Far too often those of us who prefer to stay comfortable have shut down the voices of those who have needed to speak a very real, very important message of grief, injustice, righteous anger. And when I shut down that anger, it’s a way of distancing my self and “othering” someone else, keeping myself apart — insulated — from their pain and anger in a way that also can dishonor their pain.

The Lutheran Church tends to do a pretty spectacular job of this kind of nice that avoids all conflict. Even my (Catholic) hospital system has a culture of “Providence nice.” Jesus, however, didn’t operate that way.

As I write this, the second day of the season of Advent is coming to a close. This is my favorite season of the church year, the four weeks preceding Christmas, a time of preparation, of waiting, of sitting in the darkness watching for signs of hope. This is a season of trying to comprehend the insanity of God loving the world so much as to show up in our midst as a fragile infant, born to a poor, young, unmarried mom, and leaping into all the messiness and brokenness of people and politics and relationships.

This Advent, I’m following a devotion series on the theme #FuckThisShit.

You’ll find Day 2, by Alisha Gordon, here.

Rev. Tuhina Rasche, one of the pastors who conceptualized this series of devotions, says this:

There is a deep need to express one’s self on a visceral level. After a tremendous experience such as the death of a loved one, an act of betrayal, an experience of righteous anger, or a sense that something is not right with the world, there are many people who yearn for a way to communicate something they feel deep within their souls. Communicating such a deep emotion cannot be accompanied by flowery and polite language; if anything, the language that accompanies such emotions communicates a rawness and a sense of being both literally and figuratively torn open. There is a desire for God to rend the heavens, to have things torn open to enter into the world. Like the heavens being torn open in Mark’s Gospel at Jesus’ baptism. Or like Christ’s flesh being torn at the crucifixion… and bearing those scars in the resurrection, giving validity to our hopes, yearnings, and anguish.

We are not using #FuckThisShit to be edgy or radical. We are not using this to be “cool.” We are using these words because they are troubling. They are unsettling. They are being used to move us from places of complacency. If anything, we are using these words to reflect the brokenness of the humanity in which we live. We are using these words to reflect a deep sense of heartbreak and yearning to be in restored relationship with one another, and to be in restored relationship with God. We are using these words to call out for Christ to come again …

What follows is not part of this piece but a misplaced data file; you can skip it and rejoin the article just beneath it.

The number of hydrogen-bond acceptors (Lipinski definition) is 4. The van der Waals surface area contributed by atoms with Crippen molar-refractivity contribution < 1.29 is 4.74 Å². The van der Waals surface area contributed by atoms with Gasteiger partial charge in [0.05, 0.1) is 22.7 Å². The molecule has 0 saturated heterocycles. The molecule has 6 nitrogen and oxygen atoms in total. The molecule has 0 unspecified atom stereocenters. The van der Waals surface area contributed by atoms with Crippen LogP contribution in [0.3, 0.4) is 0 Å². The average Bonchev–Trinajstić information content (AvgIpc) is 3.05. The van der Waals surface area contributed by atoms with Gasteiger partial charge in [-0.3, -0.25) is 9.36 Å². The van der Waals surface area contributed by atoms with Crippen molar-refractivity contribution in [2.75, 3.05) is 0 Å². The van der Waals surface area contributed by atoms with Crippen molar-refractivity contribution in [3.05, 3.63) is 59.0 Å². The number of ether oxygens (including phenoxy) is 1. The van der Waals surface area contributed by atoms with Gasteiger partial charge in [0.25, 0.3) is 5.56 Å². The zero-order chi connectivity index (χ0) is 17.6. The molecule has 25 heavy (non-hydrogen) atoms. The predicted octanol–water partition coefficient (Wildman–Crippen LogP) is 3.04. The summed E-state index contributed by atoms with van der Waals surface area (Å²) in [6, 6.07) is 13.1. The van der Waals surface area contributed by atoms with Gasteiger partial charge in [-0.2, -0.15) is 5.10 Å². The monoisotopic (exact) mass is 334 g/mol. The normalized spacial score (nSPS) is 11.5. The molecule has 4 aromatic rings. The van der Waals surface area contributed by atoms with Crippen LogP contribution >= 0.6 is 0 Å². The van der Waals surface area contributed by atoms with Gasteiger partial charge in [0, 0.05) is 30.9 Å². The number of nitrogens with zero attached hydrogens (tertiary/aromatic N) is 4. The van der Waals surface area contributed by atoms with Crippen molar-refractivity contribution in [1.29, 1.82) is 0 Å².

To be very clear, this choice of language is not a response to the inconsequential — a scratched car, not getting concert tickets, finding sausage on your vegetarian pizza. It is a response to waking up again this morning to news of an active shooter on the Ohio State campus. To the long litany of names of African American men and women who have been killed in what should be routine traffic stops. To the reality that we have a president-elect who has said vile, offensive things to and about women, Muslims, immigrants … and if I were a Muslim immigrant woman (and I work with many of them), whether I would actually say it or not, I would want to say #FuckThisShit.

I will be forever grateful to feminist Christian ethicist Beverly Wildung Harrison  for all I learned from her essay, “The Power of Anger in the Work of Love.” She writes,

“Anger is not the opposite of love. It is better understood as a feeling-signal that all is not well in our relation to other persons or groups or to the world around us. Anger is a mode of connectedness to others and it is always a vivid form of caring.” She goes on to write, “Where anger rises, there the energy to act is present.”

Yes, anger can be destructive and lead to harm. But it also can push us to work for change and justice and a more loving world where all are welcome.

And as I work as a hospital chaplain, and look around at the state of the world, I am increasingly convinced that one of the most important growing edges for us is to increase our ability to tolerate discomfort.

The more comfortable we are, the more we need to get used to discomfort, learn how we respond to it, learn how to stay grounded and loving even when we’re in the midst of chaos, pain, uncertainty.